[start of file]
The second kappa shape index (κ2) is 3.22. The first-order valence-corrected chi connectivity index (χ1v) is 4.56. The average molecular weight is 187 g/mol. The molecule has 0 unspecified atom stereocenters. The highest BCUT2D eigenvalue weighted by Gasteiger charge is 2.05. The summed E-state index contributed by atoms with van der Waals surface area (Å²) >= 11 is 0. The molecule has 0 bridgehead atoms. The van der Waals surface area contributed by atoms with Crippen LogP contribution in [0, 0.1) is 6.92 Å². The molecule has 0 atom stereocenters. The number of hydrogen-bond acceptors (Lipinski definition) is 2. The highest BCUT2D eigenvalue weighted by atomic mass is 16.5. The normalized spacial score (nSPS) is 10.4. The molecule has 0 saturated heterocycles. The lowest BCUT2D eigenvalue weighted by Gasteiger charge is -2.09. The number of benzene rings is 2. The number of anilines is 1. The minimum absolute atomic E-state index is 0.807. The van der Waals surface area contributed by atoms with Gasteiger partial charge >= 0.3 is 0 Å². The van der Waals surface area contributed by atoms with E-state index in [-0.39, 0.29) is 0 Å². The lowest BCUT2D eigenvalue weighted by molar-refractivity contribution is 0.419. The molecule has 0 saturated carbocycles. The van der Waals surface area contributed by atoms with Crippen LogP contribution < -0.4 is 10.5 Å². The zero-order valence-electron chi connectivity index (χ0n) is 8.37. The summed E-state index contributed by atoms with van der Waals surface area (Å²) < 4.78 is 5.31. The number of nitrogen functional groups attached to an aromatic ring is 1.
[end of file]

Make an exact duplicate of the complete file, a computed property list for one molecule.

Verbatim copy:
The second kappa shape index (κ2) is 3.22. The first-order valence-corrected chi connectivity index (χ1v) is 4.56. The average molecular weight is 187 g/mol. The molecule has 0 unspecified atom stereocenters. The highest BCUT2D eigenvalue weighted by Gasteiger charge is 2.05. The summed E-state index contributed by atoms with van der Waals surface area (Å²) >= 11 is 0. The molecule has 0 bridgehead atoms. The van der Waals surface area contributed by atoms with Crippen LogP contribution in [0, 0.1) is 6.92 Å². The molecule has 0 atom stereocenters. The number of hydrogen-bond acceptors (Lipinski definition) is 2. The highest BCUT2D eigenvalue weighted by atomic mass is 16.5. The normalized spacial score (nSPS) is 10.4. The molecule has 0 saturated heterocycles. The lowest BCUT2D eigenvalue weighted by Gasteiger charge is -2.09. The number of benzene rings is 2. The number of anilines is 1. The minimum absolute atomic E-state index is 0.807. The van der Waals surface area contributed by atoms with Gasteiger partial charge >= 0.3 is 0 Å². The van der Waals surface area contributed by atoms with E-state index in [-0.39, 0.29) is 0 Å². The lowest BCUT2D eigenvalue weighted by molar-refractivity contribution is 0.419. The molecule has 0 saturated carbocycles. The van der Waals surface area contributed by atoms with Crippen LogP contribution < -0.4 is 10.5 Å². The zero-order valence-electron chi connectivity index (χ0n) is 8.37. The summed E-state index contributed by atoms with van der Waals surface area (Å²) < 4.78 is 5.31. The number of nitrogen functional groups attached to an aromatic ring is 1.